Squealing pigs to bits of rope!

Trip Start Jan 19, 2006
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Trip End Jan 19, 2007


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Flag of Ecuador  ,
Thursday, October 19, 2006

Up at 3.30am which is not easy having had a restless nights sleep thanks to a concert or something going on on the square until about 1am. Do people not need sleep here or something??

Anyway we get to the bus terminal and despite there being noone else around and the fact we were clearly walking for the bus (why else would you have a rucksack on your back and be up at 3.45?) the conductor proceeded to do the usual shouts of "A Quito, A Quito, A Quito) as is customary in these parts. Obviously this marketing strategy worked on us and we dumped our bags before one last look to see if there is any activity and there is none so we are on our way! 1 1/2 hours later we are in Latacunga - earlier than planned and earlier than we would have been if we had stayed here. Tungurahua volcano with a bit of smoke coming out now on one side and the even more dominant cone shaped of Cotopaxi on the other. Fantastic in the morning light.


Walk to the main square and get book into Central Hostel with a nice view of the plaza, hope its not noisy though! Hand in some laundry and are out to the bus stop to get a bus to Saquisli. We are with all the locals and their porkpie hats and produce to sell. 20 mins later are at our destination - are getting used to short bus rides now!
Main plaza is quite busy for about 6.30am and we find the first part of the market with its mini restaurants, fruit and veg stalls and we seem to be here a bit too early as many are just setting up. Dave gets some great photos of truck loads of bananas, fresh peppers which we pay a fortune for back home and the locals, some of whom are wise to us and ask for payment. We head back to the plaza and buy some pain au chocolat from a bakery and sit in the sun for a bit and then walk up the animal market further out of town. 95% of the markets here (which are apparently the most economically important in Ecuador) are for locals and not tourists, unlike Otavalo (although we liked that a lot too but our fave is still Bac Ha in Vietnam near Sapa). We manage to find the animal market by watching where the pigs are coming from! We walk to this biggish area and hear squeals, baahs, moos from everywhere plus what sounds like auctioning going on. We walk around the outside or should I saw through the fray of people and animals trying not to get trodden on. One side people are selling live animals from llamas to massive pigs (and I mean massive) tied with rope and they are all trying to run off. Am sure we are annoying all the locals by taking photos and not buying anything. I ask a lady how much the biggest pig we could see was. It was $300! No idea if thats good value or not as havent tried to buy a pig before (Dave made me delete my next comment). Although we obviously bought a sheep in Peru. So who knows one day?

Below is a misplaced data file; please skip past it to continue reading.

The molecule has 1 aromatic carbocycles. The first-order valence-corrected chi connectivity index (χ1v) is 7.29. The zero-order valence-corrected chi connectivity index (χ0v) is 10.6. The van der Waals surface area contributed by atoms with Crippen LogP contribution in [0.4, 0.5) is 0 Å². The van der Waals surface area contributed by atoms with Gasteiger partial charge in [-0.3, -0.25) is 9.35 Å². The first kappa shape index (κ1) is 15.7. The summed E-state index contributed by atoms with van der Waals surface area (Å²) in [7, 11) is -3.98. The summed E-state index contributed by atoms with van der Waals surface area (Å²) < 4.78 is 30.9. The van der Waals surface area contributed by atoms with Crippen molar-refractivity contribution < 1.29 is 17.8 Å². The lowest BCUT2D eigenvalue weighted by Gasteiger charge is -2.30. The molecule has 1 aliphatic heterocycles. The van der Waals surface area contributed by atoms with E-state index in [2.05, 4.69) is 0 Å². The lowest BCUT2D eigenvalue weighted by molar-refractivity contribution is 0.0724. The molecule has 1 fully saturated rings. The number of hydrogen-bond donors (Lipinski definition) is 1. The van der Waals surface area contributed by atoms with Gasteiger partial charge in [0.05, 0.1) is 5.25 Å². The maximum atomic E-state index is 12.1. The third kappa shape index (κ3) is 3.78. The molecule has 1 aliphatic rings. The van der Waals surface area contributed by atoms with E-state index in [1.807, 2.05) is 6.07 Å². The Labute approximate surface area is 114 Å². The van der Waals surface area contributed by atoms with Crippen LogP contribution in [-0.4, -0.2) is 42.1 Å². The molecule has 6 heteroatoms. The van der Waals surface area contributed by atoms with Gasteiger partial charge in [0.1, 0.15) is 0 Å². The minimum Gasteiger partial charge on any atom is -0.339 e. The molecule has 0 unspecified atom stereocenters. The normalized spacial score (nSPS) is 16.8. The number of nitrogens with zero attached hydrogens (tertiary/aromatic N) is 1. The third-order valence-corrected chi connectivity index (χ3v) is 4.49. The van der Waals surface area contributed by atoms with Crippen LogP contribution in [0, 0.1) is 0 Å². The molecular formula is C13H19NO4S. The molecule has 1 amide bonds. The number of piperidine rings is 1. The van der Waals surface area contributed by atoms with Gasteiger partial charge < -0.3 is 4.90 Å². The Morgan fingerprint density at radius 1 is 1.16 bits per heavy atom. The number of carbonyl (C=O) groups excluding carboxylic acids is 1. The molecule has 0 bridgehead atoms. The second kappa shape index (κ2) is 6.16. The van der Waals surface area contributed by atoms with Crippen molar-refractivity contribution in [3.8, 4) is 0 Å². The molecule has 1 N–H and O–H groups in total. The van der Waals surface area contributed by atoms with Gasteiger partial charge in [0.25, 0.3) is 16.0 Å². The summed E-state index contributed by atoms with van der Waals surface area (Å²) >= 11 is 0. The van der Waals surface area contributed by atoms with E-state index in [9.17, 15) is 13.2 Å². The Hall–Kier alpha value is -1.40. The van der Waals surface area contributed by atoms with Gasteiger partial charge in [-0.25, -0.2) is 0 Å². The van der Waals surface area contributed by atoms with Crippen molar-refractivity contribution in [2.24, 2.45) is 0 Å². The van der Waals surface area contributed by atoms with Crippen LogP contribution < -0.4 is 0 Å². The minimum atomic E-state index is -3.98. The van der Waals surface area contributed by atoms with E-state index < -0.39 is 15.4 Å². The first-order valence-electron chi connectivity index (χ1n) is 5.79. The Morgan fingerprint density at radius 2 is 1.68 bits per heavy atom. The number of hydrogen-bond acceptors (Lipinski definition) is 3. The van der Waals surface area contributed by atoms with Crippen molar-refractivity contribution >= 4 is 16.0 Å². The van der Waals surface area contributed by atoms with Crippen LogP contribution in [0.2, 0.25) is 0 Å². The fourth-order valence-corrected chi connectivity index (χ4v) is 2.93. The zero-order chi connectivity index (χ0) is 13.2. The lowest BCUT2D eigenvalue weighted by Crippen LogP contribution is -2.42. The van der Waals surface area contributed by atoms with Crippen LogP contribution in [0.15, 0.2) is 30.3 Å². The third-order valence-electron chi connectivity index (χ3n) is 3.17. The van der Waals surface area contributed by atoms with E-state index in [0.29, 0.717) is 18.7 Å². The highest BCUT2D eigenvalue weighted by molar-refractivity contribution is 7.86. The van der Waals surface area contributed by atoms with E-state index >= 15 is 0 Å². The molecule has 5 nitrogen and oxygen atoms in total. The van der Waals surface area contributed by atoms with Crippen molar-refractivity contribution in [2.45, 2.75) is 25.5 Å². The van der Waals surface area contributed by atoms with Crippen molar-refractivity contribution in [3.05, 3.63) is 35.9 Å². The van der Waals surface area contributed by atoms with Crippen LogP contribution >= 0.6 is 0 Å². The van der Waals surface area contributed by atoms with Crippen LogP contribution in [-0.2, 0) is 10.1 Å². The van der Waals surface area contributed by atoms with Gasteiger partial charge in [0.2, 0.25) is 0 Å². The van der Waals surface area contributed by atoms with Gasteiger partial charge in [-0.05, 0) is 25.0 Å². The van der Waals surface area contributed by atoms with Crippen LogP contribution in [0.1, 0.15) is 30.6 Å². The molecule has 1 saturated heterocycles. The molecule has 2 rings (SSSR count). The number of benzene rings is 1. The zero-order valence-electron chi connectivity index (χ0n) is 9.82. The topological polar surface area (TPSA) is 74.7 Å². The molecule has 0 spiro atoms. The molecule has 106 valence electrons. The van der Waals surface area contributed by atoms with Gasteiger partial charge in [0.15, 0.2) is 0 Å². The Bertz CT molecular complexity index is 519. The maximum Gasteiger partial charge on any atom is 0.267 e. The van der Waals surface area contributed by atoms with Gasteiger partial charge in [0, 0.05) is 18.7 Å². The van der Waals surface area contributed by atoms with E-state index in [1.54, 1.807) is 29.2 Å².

Round the other side there are huge bundles of grasses and wheat etc being sold and then elsewhere more animals. We were disappointed not to see guineapigs being sold, their delicacy here, esp if they had bred really big ones but never mind!

Back into town we stumbled on other markets from the touristy weaving and handicraft ones (much cheaper in Otavalo) to carboot type stalls and then a whole row of different colour and width ropes and people looking very intently at them before they buy. Obviously a serious business.

A row of men with old sewing machines which we took advantage of to sew up gloves and coats etc that needed doing properly. Past more sellers we buy sunglasses (including some v chic and large fake Chanel ones for me) and get back to the main market that we started at. This is now heaving with people buying and selling and is too much effort to walk through. We pass a food stall which Dave notices smells good and end up trying a maize and cheese tortilla which is freshly deep fried (yes healthy eating is not going well!) and is delicious. Have to have a few of them with some lovely onion sauce and sit having a basic conversation with a couple of old locals on plastic tables and chairs. Think people think its good we are eating local food (little do they know we eat everything).

Back to the bus terminal we go back to Latacunga before 9am and notice the massive queue for the bank. Debating whether to get a tour to Laguna Quilotoa or a taxi as expensive............ or just do something else completely different!
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Where I stayed
Central Hostel

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